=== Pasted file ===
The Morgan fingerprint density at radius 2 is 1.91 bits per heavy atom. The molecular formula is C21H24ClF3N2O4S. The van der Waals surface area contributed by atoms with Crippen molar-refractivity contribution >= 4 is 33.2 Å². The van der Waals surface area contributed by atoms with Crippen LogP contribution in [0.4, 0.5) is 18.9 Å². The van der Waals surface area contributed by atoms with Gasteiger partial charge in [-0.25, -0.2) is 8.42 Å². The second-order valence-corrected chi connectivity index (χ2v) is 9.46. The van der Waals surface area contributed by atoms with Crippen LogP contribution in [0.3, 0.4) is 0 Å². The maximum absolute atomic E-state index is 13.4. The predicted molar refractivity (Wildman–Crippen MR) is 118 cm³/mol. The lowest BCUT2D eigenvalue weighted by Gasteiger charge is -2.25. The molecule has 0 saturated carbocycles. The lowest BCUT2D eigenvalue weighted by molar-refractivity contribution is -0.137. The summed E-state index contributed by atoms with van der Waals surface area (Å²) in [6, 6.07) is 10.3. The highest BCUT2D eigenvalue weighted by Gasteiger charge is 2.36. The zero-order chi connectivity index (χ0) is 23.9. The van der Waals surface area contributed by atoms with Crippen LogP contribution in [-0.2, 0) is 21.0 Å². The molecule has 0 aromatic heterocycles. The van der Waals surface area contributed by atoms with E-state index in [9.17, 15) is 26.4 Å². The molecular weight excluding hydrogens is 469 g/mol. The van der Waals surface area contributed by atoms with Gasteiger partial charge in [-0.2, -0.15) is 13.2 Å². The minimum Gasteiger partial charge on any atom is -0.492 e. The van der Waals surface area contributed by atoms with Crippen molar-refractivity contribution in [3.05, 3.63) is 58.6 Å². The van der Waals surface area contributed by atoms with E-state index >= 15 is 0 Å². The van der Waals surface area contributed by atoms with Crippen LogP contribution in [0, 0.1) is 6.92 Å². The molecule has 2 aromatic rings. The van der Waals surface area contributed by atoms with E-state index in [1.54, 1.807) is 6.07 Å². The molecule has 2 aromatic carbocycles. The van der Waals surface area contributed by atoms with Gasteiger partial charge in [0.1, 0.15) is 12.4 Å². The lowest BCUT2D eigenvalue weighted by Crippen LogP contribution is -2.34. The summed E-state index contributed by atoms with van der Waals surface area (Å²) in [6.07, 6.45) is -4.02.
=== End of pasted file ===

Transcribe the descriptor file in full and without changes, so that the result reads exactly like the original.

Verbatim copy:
The Morgan fingerprint density at radius 2 is 1.91 bits per heavy atom. The molecular formula is C21H24ClF3N2O4S. The van der Waals surface area contributed by atoms with Crippen molar-refractivity contribution >= 4 is 33.2 Å². The van der Waals surface area contributed by atoms with Crippen LogP contribution in [0.4, 0.5) is 18.9 Å². The van der Waals surface area contributed by atoms with Gasteiger partial charge in [-0.25, -0.2) is 8.42 Å². The second-order valence-corrected chi connectivity index (χ2v) is 9.46. The van der Waals surface area contributed by atoms with Crippen LogP contribution in [0.3, 0.4) is 0 Å². The maximum absolute atomic E-state index is 13.4. The predicted molar refractivity (Wildman–Crippen MR) is 118 cm³/mol. The lowest BCUT2D eigenvalue weighted by Gasteiger charge is -2.25. The molecule has 0 saturated carbocycles. The lowest BCUT2D eigenvalue weighted by molar-refractivity contribution is -0.137. The summed E-state index contributed by atoms with van der Waals surface area (Å²) in [6, 6.07) is 10.3. The highest BCUT2D eigenvalue weighted by Gasteiger charge is 2.36. The zero-order chi connectivity index (χ0) is 23.9. The van der Waals surface area contributed by atoms with Crippen LogP contribution in [-0.2, 0) is 21.0 Å². The molecule has 0 aromatic heterocycles. The van der Waals surface area contributed by atoms with E-state index in [9.17, 15) is 26.4 Å². The molecular weight excluding hydrogens is 469 g/mol. The van der Waals surface area contributed by atoms with Gasteiger partial charge in [-0.2, -0.15) is 13.2 Å². The minimum Gasteiger partial charge on any atom is -0.492 e. The van der Waals surface area contributed by atoms with Crippen molar-refractivity contribution in [3.05, 3.63) is 58.6 Å². The van der Waals surface area contributed by atoms with E-state index >= 15 is 0 Å². The van der Waals surface area contributed by atoms with Crippen LogP contribution in [0, 0.1) is 6.92 Å². The molecule has 2 aromatic rings. The van der Waals surface area contributed by atoms with E-state index in [1.54, 1.807) is 6.07 Å². The molecule has 2 aromatic carbocycles. The van der Waals surface area contributed by atoms with Gasteiger partial charge in [0.1, 0.15) is 12.4 Å². The lowest BCUT2D eigenvalue weighted by Crippen LogP contribution is -2.34. The summed E-state index contributed by atoms with van der Waals surface area (Å²) in [6.07, 6.45) is -4.02.